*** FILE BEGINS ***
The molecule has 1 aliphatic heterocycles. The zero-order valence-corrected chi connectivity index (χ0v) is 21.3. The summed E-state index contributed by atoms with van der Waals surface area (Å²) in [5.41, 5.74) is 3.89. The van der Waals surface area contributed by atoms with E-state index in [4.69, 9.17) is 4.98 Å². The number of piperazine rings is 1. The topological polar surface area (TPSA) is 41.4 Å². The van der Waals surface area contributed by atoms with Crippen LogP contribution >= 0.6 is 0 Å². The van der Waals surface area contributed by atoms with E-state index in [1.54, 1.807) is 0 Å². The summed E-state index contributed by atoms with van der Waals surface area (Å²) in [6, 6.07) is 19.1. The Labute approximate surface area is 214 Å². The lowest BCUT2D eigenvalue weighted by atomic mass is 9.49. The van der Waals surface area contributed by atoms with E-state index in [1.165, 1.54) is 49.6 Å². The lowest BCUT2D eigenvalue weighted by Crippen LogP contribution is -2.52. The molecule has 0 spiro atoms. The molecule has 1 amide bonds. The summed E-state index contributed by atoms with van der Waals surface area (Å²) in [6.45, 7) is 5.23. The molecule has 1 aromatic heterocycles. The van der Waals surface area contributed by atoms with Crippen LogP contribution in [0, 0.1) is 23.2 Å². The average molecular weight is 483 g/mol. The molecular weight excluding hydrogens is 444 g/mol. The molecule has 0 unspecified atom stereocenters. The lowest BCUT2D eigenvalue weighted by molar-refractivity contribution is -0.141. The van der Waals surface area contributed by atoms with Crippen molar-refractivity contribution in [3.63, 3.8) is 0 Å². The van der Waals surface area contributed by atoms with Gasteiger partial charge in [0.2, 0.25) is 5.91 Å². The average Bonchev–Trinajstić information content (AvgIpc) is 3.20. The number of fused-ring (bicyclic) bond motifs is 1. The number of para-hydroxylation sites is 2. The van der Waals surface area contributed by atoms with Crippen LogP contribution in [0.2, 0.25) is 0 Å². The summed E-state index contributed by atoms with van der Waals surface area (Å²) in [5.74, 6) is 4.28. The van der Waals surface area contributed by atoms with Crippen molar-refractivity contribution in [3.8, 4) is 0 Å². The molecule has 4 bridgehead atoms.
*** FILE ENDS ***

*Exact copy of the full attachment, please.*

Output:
The molecule has 1 aliphatic heterocycles. The zero-order valence-corrected chi connectivity index (χ0v) is 21.3. The summed E-state index contributed by atoms with van der Waals surface area (Å²) in [5.41, 5.74) is 3.89. The van der Waals surface area contributed by atoms with E-state index in [4.69, 9.17) is 4.98 Å². The number of piperazine rings is 1. The topological polar surface area (TPSA) is 41.4 Å². The van der Waals surface area contributed by atoms with Crippen LogP contribution >= 0.6 is 0 Å². The van der Waals surface area contributed by atoms with E-state index in [1.54, 1.807) is 0 Å². The summed E-state index contributed by atoms with van der Waals surface area (Å²) in [6, 6.07) is 19.1. The Labute approximate surface area is 214 Å². The lowest BCUT2D eigenvalue weighted by atomic mass is 9.49. The van der Waals surface area contributed by atoms with E-state index in [1.165, 1.54) is 49.6 Å². The lowest BCUT2D eigenvalue weighted by Crippen LogP contribution is -2.52. The molecule has 0 spiro atoms. The molecule has 1 amide bonds. The summed E-state index contributed by atoms with van der Waals surface area (Å²) in [6.45, 7) is 5.23. The molecule has 1 aromatic heterocycles. The van der Waals surface area contributed by atoms with Crippen LogP contribution in [0, 0.1) is 23.2 Å². The average molecular weight is 483 g/mol. The molecular weight excluding hydrogens is 444 g/mol. The molecule has 0 unspecified atom stereocenters. The lowest BCUT2D eigenvalue weighted by molar-refractivity contribution is -0.141. The van der Waals surface area contributed by atoms with Crippen molar-refractivity contribution in [3.63, 3.8) is 0 Å². The van der Waals surface area contributed by atoms with Gasteiger partial charge in [0.2, 0.25) is 5.91 Å². The average Bonchev–Trinajstić information content (AvgIpc) is 3.20. The number of fused-ring (bicyclic) bond motifs is 1. The number of para-hydroxylation sites is 2. The van der Waals surface area contributed by atoms with Crippen LogP contribution in [0.2, 0.25) is 0 Å². The summed E-state index contributed by atoms with van der Waals surface area (Å²) in [5.74, 6) is 4.28. The van der Waals surface area contributed by atoms with Crippen molar-refractivity contribution in [3.8, 4) is 0 Å². The molecule has 4 bridgehead atoms.